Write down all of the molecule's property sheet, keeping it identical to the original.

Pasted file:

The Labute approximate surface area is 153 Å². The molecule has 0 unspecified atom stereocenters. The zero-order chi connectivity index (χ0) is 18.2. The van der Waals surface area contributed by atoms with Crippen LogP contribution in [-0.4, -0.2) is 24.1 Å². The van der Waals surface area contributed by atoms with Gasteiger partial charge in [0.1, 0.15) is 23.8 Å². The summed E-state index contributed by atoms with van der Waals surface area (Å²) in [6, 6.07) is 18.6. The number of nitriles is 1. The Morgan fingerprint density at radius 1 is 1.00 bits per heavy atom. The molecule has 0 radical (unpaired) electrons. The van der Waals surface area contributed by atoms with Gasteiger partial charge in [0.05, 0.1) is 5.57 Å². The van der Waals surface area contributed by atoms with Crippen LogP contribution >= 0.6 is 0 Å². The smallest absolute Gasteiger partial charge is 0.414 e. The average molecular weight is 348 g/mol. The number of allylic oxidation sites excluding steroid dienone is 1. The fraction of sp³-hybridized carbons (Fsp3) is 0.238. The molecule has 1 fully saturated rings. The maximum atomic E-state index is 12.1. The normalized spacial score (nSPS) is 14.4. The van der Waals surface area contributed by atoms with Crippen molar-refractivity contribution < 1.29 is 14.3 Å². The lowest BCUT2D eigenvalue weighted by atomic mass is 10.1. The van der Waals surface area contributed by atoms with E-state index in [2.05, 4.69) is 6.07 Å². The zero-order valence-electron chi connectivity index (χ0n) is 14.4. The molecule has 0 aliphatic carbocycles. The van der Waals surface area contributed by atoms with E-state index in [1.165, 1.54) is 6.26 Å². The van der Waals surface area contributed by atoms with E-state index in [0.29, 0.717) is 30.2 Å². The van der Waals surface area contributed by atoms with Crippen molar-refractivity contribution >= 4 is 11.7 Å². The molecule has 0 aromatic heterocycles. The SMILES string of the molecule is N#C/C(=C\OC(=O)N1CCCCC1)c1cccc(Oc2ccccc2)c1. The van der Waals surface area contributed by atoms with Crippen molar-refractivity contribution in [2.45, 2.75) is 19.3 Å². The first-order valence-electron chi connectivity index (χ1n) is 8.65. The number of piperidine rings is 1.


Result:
The Labute approximate surface area is 153 Å². The molecule has 0 unspecified atom stereocenters. The zero-order chi connectivity index (χ0) is 18.2. The van der Waals surface area contributed by atoms with Crippen LogP contribution in [-0.4, -0.2) is 24.1 Å². The van der Waals surface area contributed by atoms with Gasteiger partial charge in [0.1, 0.15) is 23.8 Å². The summed E-state index contributed by atoms with van der Waals surface area (Å²) in [6, 6.07) is 18.6. The number of nitriles is 1. The Morgan fingerprint density at radius 1 is 1.00 bits per heavy atom. The molecule has 0 radical (unpaired) electrons. The van der Waals surface area contributed by atoms with Gasteiger partial charge in [0.05, 0.1) is 5.57 Å². The van der Waals surface area contributed by atoms with Crippen LogP contribution >= 0.6 is 0 Å². The smallest absolute Gasteiger partial charge is 0.414 e. The average molecular weight is 348 g/mol. The number of allylic oxidation sites excluding steroid dienone is 1. The fraction of sp³-hybridized carbons (Fsp3) is 0.238. The molecule has 1 fully saturated rings. The maximum atomic E-state index is 12.1. The normalized spacial score (nSPS) is 14.4. The van der Waals surface area contributed by atoms with Crippen molar-refractivity contribution < 1.29 is 14.3 Å². The lowest BCUT2D eigenvalue weighted by atomic mass is 10.1. The van der Waals surface area contributed by atoms with E-state index in [2.05, 4.69) is 6.07 Å². The zero-order valence-electron chi connectivity index (χ0n) is 14.4. The molecule has 0 aliphatic carbocycles. The van der Waals surface area contributed by atoms with E-state index in [1.165, 1.54) is 6.26 Å². The van der Waals surface area contributed by atoms with E-state index in [0.29, 0.717) is 30.2 Å². The van der Waals surface area contributed by atoms with Crippen molar-refractivity contribution >= 4 is 11.7 Å². The molecule has 0 aromatic heterocycles. The SMILES string of the molecule is N#C/C(=C\OC(=O)N1CCCCC1)c1cccc(Oc2ccccc2)c1. The van der Waals surface area contributed by atoms with Crippen molar-refractivity contribution in [2.45, 2.75) is 19.3 Å². The first-order valence-electron chi connectivity index (χ1n) is 8.65. The number of piperidine rings is 1.